From BiblePortal Wikipedia

Bridgeway Bible Dictionary [1]

It is not possible today to give exact equivalents of the weights and measures referred to in the Bible. It seems that no official system operated throughout Palestine, and weights and measures may have varied from place to place and from era to era.

The important requirement of the Israelite law was that weights and measures be honest ( Leviticus 19:5-36;  Deuteronomy 25:13-16). This was a requirement that greedy and dishonest merchants ignored. When selling grain they used undersized measures, and when weighing the buyer’s money they used extra heavy weights ( Amos 8:4-5). But God saw their dishonesty and announced his judgment upon them ( Proverbs 11:1;  Micah 6:11).

The heaviest weight in use in Israel was the talent, which probably weighed about 50 kilograms ( 1 Chronicles 29:7;  Revelation 16:21; see Talent ). A talent was divided into sixty minas ( 1 Kings 10:17), and a mina into fifty shekels. Thus a shekel, which was the basic weight, weighed between sixteen and seventeen grams ( Ezekiel 4:10; see Shekel ). Half a shekel was called a beka ( Exodus 38:26), and a twentieth of a shekel a gerah ( Exodus 30:13).

American Tract Society Bible Dictionary [2]

The Hebrews weighed all the gold and silver they used in trade. The shekel, the half shekel, the manch, the talent, are not only denominations of money, of certain values in gold and silver, but also of certain weights. The weight "of sanctuary," or weight of the temple,  Exodus 30:13,24;  Leviticus 5:5;  Numbers 3:50;  7:19;  18:16 , was perhaps the standard weight, preserved in some apartment of the temple, and not a different weight from the common shekel; for though Moses appointed that all things valued by their price in silver should be rated by the weight of the sanctuary,  Leviticus 27:25 , he made no difference between this shekel of twenty gerahs and the common shekel.  Ezekiel 45:12 , speaking of the ordinary weights and measures used in traffic among the Jews, says that the shekel weighed twenty gerahs: it was therefore equal to the weight of the sanctuary.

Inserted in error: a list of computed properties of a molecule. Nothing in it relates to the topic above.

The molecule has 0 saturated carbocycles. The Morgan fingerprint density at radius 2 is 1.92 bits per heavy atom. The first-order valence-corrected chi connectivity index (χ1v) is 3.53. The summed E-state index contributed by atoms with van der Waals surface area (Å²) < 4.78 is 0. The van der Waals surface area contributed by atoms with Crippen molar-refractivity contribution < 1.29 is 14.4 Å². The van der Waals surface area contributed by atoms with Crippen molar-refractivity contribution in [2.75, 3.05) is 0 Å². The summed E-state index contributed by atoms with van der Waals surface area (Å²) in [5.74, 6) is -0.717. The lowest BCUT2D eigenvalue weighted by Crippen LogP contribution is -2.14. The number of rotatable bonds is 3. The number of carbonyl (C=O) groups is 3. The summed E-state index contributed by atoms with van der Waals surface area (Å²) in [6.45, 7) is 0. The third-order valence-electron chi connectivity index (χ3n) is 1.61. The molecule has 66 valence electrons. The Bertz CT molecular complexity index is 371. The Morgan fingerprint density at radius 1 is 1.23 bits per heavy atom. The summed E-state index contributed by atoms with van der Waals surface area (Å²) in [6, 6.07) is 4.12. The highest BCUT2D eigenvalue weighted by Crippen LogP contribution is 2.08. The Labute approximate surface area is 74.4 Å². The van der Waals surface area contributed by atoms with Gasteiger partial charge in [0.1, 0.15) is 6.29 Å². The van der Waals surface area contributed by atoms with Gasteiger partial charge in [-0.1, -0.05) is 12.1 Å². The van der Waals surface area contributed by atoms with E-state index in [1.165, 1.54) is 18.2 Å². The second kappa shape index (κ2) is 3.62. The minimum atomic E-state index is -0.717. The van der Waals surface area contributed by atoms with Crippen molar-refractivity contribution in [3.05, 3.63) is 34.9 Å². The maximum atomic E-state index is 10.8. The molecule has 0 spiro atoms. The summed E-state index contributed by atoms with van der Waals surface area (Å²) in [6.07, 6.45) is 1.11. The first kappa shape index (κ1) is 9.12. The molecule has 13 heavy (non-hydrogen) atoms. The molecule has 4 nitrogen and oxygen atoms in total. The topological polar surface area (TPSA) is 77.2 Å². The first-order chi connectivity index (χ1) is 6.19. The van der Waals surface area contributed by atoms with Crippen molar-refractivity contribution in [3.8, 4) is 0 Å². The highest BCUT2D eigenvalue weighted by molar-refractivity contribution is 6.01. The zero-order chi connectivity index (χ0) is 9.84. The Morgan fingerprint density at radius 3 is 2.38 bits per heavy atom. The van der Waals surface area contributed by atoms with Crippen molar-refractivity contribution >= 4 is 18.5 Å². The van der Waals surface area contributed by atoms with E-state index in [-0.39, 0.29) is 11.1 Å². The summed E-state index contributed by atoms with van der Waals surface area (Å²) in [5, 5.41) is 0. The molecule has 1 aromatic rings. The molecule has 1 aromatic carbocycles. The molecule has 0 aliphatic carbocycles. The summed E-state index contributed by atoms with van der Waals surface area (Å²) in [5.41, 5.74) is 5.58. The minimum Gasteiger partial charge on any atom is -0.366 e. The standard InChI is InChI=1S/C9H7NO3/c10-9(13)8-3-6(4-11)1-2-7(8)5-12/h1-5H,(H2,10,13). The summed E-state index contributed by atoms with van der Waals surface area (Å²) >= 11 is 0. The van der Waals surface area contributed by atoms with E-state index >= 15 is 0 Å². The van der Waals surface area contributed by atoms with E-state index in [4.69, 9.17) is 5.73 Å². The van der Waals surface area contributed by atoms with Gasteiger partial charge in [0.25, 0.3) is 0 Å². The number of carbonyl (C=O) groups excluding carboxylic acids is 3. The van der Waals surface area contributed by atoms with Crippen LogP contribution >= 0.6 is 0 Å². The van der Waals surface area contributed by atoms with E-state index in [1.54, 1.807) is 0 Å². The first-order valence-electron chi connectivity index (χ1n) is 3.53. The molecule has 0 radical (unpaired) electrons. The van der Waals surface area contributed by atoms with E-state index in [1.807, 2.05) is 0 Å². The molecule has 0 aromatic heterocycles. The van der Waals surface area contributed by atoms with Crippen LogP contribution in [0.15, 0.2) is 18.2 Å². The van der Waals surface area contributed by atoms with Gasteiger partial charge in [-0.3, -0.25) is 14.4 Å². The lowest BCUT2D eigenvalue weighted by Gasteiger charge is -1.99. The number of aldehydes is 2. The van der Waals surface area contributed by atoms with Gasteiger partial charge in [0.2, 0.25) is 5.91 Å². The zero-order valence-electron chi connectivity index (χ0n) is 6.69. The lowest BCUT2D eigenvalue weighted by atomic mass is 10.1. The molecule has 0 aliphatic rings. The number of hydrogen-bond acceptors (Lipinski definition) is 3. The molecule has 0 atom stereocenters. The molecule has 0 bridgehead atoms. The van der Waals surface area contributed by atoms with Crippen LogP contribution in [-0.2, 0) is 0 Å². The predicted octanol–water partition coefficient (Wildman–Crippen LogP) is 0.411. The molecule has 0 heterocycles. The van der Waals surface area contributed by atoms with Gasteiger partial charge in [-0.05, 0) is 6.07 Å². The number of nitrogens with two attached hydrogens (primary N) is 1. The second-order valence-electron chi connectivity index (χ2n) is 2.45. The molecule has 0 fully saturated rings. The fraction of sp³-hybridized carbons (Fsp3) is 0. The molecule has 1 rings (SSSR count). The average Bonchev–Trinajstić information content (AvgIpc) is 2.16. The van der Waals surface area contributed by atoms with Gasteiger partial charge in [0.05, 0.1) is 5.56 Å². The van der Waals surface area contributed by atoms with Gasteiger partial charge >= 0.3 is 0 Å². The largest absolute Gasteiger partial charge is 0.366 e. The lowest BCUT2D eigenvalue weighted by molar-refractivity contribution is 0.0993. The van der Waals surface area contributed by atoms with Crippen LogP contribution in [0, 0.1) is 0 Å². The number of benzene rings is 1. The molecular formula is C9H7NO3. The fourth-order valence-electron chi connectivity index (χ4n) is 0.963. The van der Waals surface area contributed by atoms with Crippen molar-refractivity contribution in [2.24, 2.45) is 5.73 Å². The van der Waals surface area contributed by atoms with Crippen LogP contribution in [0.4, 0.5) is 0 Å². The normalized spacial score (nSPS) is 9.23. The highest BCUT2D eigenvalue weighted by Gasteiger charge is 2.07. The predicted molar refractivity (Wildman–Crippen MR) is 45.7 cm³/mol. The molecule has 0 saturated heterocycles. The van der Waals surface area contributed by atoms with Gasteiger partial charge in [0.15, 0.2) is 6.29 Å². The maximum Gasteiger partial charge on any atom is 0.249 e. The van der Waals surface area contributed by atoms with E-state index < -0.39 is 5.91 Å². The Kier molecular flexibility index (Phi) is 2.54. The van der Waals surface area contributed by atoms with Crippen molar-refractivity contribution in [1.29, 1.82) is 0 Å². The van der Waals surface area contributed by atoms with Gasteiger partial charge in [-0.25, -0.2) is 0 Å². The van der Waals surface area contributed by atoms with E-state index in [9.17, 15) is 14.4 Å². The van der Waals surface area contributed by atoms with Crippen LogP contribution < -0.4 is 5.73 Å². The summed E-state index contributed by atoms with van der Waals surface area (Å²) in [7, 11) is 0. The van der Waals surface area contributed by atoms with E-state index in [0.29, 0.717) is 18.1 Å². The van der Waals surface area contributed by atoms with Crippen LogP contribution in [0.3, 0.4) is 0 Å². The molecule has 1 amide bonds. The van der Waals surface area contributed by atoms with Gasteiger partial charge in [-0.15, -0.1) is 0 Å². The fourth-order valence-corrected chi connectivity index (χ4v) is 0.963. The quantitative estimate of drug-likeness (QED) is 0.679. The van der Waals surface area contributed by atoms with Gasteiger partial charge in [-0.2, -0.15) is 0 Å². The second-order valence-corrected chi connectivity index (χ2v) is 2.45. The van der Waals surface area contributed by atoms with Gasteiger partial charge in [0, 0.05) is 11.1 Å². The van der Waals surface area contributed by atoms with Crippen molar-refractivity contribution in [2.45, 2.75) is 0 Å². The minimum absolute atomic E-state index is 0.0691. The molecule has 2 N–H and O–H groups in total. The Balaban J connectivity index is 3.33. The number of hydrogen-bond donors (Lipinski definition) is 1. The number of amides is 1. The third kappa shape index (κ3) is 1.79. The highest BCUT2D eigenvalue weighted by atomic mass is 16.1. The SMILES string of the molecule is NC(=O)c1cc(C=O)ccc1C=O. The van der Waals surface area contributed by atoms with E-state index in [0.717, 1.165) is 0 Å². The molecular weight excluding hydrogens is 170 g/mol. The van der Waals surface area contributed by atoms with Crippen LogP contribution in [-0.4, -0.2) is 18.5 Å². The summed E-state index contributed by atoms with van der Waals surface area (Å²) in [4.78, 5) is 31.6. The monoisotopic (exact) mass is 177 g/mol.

Easton's Bible Dictionary [3]

  • Talent of gold ( Exodus 25:39 ), double the preceding, i.e., 250 lbs.

    Copyright Statement These dictionary topics are from M.G. Easton M.A., D.D., Illustrated Bible Dictionary, Third Edition, published by Thomas Nelson, 1897. Public Domain.

    Bibliography Information Easton, Matthew George. Entry for 'Weights'. Easton's Bible Dictionary. https://www.studylight.org/dictionaries/eng/ebd/w/weights.html. 1897.

  • Watson's Biblical & Theological Dictionary [4]

    See "Table of Weights and Measures" at the end of the volume.